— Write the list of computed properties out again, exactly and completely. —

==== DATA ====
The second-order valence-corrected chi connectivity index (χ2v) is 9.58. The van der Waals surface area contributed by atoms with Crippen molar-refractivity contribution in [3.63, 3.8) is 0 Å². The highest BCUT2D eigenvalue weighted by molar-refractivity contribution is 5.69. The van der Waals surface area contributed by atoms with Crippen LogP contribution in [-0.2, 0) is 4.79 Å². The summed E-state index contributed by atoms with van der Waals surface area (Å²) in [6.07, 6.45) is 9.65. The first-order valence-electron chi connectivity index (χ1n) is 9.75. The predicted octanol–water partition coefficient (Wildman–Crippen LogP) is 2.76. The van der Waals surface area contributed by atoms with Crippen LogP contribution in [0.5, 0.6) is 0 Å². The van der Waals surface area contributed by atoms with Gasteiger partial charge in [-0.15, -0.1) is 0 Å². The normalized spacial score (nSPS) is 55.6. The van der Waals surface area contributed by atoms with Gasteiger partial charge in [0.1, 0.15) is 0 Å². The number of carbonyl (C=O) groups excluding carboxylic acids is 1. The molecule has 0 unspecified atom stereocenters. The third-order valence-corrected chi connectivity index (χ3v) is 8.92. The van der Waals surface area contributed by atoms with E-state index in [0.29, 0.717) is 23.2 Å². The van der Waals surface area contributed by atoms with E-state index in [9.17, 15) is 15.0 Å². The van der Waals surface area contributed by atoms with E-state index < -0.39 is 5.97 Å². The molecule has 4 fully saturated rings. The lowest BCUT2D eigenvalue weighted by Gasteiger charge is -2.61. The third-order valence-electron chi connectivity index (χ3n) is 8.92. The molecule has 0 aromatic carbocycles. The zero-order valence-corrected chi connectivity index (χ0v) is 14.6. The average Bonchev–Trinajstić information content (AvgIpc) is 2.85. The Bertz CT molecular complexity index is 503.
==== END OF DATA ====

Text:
The second-order valence-corrected chi connectivity index (χ2v) is 9.58. The van der Waals surface area contributed by atoms with Crippen molar-refractivity contribution in [3.63, 3.8) is 0 Å². The highest BCUT2D eigenvalue weighted by molar-refractivity contribution is 5.69. The van der Waals surface area contributed by atoms with Crippen LogP contribution in [-0.2, 0) is 4.79 Å². The summed E-state index contributed by atoms with van der Waals surface area (Å²) in [6.07, 6.45) is 9.65. The first-order valence-electron chi connectivity index (χ1n) is 9.75. The predicted octanol–water partition coefficient (Wildman–Crippen LogP) is 2.76. The van der Waals surface area contributed by atoms with Crippen LogP contribution in [0.5, 0.6) is 0 Å². The van der Waals surface area contributed by atoms with Gasteiger partial charge in [-0.15, -0.1) is 0 Å². The normalized spacial score (nSPS) is 55.6. The van der Waals surface area contributed by atoms with Gasteiger partial charge in [0.1, 0.15) is 0 Å². The number of carbonyl (C=O) groups excluding carboxylic acids is 1. The molecule has 0 unspecified atom stereocenters. The third-order valence-corrected chi connectivity index (χ3v) is 8.92. The van der Waals surface area contributed by atoms with E-state index in [0.29, 0.717) is 23.2 Å². The van der Waals surface area contributed by atoms with E-state index in [9.17, 15) is 15.0 Å². The van der Waals surface area contributed by atoms with E-state index < -0.39 is 5.97 Å². The molecule has 4 fully saturated rings. The lowest BCUT2D eigenvalue weighted by Gasteiger charge is -2.61. The third-order valence-electron chi connectivity index (χ3n) is 8.92. The molecule has 0 aromatic carbocycles. The zero-order valence-corrected chi connectivity index (χ0v) is 14.6. The average Bonchev–Trinajstić information content (AvgIpc) is 2.85. The Bertz CT molecular complexity index is 503.